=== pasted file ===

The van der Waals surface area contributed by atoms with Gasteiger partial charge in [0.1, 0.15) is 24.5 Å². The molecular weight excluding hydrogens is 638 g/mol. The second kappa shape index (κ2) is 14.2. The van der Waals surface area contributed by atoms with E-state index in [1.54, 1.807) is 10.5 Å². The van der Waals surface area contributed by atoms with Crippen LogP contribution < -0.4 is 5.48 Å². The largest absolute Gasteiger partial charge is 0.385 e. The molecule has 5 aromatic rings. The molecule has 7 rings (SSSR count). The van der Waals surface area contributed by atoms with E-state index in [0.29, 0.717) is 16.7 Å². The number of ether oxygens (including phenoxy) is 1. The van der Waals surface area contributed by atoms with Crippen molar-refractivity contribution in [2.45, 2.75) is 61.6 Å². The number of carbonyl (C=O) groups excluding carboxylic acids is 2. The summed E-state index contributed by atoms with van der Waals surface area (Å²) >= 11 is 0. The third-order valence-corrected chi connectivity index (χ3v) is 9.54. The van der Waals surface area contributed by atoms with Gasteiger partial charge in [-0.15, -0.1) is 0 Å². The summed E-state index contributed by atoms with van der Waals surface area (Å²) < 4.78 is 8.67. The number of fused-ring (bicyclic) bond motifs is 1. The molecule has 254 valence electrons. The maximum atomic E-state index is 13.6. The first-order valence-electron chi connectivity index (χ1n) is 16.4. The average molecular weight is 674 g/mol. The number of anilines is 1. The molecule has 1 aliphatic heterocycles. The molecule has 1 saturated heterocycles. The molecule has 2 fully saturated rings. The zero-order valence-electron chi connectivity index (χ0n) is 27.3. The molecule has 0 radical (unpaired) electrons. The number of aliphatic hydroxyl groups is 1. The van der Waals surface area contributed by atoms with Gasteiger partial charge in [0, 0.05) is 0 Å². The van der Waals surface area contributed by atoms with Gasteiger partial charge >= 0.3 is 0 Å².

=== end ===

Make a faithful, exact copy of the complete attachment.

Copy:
The van der Waals surface area contributed by atoms with Gasteiger partial charge in [0.1, 0.15) is 24.5 Å². The molecular weight excluding hydrogens is 638 g/mol. The second kappa shape index (κ2) is 14.2. The van der Waals surface area contributed by atoms with E-state index in [1.54, 1.807) is 10.5 Å². The van der Waals surface area contributed by atoms with Crippen LogP contribution < -0.4 is 5.48 Å². The largest absolute Gasteiger partial charge is 0.385 e. The molecule has 5 aromatic rings. The molecule has 7 rings (SSSR count). The van der Waals surface area contributed by atoms with E-state index in [0.29, 0.717) is 16.7 Å². The number of ether oxygens (including phenoxy) is 1. The van der Waals surface area contributed by atoms with Crippen molar-refractivity contribution in [2.45, 2.75) is 61.6 Å². The number of carbonyl (C=O) groups excluding carboxylic acids is 2. The summed E-state index contributed by atoms with van der Waals surface area (Å²) >= 11 is 0. The third-order valence-corrected chi connectivity index (χ3v) is 9.54. The van der Waals surface area contributed by atoms with Gasteiger partial charge in [-0.15, -0.1) is 0 Å². The summed E-state index contributed by atoms with van der Waals surface area (Å²) < 4.78 is 8.67. The number of fused-ring (bicyclic) bond motifs is 1. The molecule has 254 valence electrons. The maximum atomic E-state index is 13.6. The first-order valence-electron chi connectivity index (χ1n) is 16.4. The average molecular weight is 674 g/mol. The number of anilines is 1. The molecule has 1 aliphatic heterocycles. The molecule has 1 saturated heterocycles. The molecule has 2 fully saturated rings. The zero-order valence-electron chi connectivity index (χ0n) is 27.3. The molecule has 0 radical (unpaired) electrons. The number of aliphatic hydroxyl groups is 1. The van der Waals surface area contributed by atoms with Gasteiger partial charge in [0, 0.05) is 0 Å². The van der Waals surface area contributed by atoms with Gasteiger partial charge >= 0.3 is 0 Å².